Tuesday, 26 June 2012

Monday, 25 June 2012


Around 45-50 million years ago, during the middle Eocene, a number of freshwater lakes appeared in an arc extending from Smithers in northern British Columbia, south through the modern Cariboo, to Kamloops, the Nicola Valley, Princeton and finally, Republic, WA.

The lakes likely formed after a period of faulting created depressions in the ground, producing a number of basins or grabens into which water collected - imagine gorgeous smallish lakes similar to Cultus Lake near Chiliwack, British Columbia.

The groaning Earth, pressured by the collision of tectonic plates producted a series of erupting volcanoes around the Pacific Northwest. These spouting volcanoes blew fine-grained ash into the atmosphere and it rained down on the land. The ash washed into the lakes and because of its texture, and possibly because of low water oxygen levels on the bottoms that slowed decay beautifully preserved the dead remains of plant, invertebrate, and fish fossils - some in wonderful detail.

In and around the town of Princeton, there are many places to collect. The fossils you find here are all middle Eocene, Allenby Formation and most have a high degree of detail in their preservation.

A crack of the hammer yields fossil maple, alder, fir, pine, dawn redwood and ginko fossil material. Several species of fossilized insects can be found in the area and rare, occasional fossil flowers and small, perfectly preserved fish. It is also home to one of the world's oldest bee's - a find by Rene Saveneye - naturalist and keen paleo hunter who will be much missed.

Sunday, 24 June 2012

Thursday, 14 June 2012

Saturday, 9 June 2012

Tuesday, 5 June 2012


When we are out enjoying the gorgeous wilderness that surrounds us, we think more about air quality and how amazing our world really it. When we get back to the city, we sometimes forget the little things we can do to help protect our air and water quality.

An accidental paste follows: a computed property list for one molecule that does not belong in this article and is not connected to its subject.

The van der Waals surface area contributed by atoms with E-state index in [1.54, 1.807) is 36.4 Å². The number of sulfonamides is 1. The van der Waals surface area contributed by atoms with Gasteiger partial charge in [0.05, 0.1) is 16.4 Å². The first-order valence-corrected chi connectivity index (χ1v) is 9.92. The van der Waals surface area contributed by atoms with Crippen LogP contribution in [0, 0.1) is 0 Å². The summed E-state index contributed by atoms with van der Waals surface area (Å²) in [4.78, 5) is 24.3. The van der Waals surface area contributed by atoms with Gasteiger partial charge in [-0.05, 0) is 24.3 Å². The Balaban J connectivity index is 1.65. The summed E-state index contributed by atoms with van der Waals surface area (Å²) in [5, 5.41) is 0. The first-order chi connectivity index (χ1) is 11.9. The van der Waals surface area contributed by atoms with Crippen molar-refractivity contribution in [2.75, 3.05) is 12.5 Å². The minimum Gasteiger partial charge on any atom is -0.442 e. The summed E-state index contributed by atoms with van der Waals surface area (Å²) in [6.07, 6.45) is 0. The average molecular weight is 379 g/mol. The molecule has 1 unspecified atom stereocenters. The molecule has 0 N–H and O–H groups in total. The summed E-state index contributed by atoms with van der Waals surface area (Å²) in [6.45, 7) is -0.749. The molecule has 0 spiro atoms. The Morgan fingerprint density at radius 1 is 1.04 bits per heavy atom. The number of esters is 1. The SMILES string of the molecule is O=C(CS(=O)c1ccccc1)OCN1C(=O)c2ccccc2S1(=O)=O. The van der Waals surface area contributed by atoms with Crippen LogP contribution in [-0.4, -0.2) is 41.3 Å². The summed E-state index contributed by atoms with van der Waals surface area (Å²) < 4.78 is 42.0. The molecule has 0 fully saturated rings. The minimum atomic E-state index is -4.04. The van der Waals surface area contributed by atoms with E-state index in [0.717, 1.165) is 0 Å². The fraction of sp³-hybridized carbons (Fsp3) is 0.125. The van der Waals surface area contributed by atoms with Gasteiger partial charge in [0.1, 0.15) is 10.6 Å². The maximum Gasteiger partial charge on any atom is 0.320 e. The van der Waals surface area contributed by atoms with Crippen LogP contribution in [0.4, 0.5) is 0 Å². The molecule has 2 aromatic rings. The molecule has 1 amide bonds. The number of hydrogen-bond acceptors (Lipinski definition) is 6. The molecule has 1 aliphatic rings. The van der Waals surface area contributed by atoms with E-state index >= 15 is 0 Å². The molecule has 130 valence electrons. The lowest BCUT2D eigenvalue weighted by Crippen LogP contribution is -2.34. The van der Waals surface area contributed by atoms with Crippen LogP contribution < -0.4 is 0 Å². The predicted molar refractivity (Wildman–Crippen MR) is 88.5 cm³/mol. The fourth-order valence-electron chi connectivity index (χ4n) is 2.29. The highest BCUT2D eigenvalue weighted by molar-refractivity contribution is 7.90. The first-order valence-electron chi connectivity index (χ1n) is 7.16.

I met two enthusiastic environmentalist today, Megan and Eric, who would like us to take up a couple of easy habits to do our part. They are raising awareness around greenhouse gas emissions and what you can do to make a difference. Idling your engine for more than 10 seconds uses more fuel and causes more emissions that turning it off entirely and restarting it.

So, what can you do? Turn off your vehicle while waiting at train crossings, schools, drive-thrus, community centres and other places you may need to wait in the car. They recommend you drive your vehicle to warm it up rather than idling the engine and telling others to stop their engine, helping them save money and protect the environment.

If you have trouble remembering, keep a delicious bar of dark chocolate on hand at all times and a small post-it note that reads, "turn off your car and indulge yourself." Eating antioxidant-rich chocolate is good for your brain and will help you save the environment. Make your own commitment to be healthy, green and idle free!

For more information visit tol.bc.ca/idlefree

Sunday, 3 June 2012


Slimeball, a derogative term to be sure from the modern usage, but before it was ever dragged down to the world of insults and verbal nastiness we know it for today, the scum of which we speak and the small bacteria that form them were simply the catalysts for the many beautiful colours we see in hot springs.

While a whole host of thermophilic (heat-loving) microorganisms are responsible, it is the cyanobacteria, one of the more common fellows from this group, which form most of the scum. Cyanobacteria grow together in huge colonies (bacterial mats) that form the delightfully colourful scums and slimes on the sides of hot springs.

You can tell a fair bit about the water temperature and chemistry by just looking at the colour of the pools… as cyanobacteria, while not considered picky pool dwellers, do prefer one pool to another. So, the next time you hear someone fling this insult your way, stop and tell them how attractive scum make this world.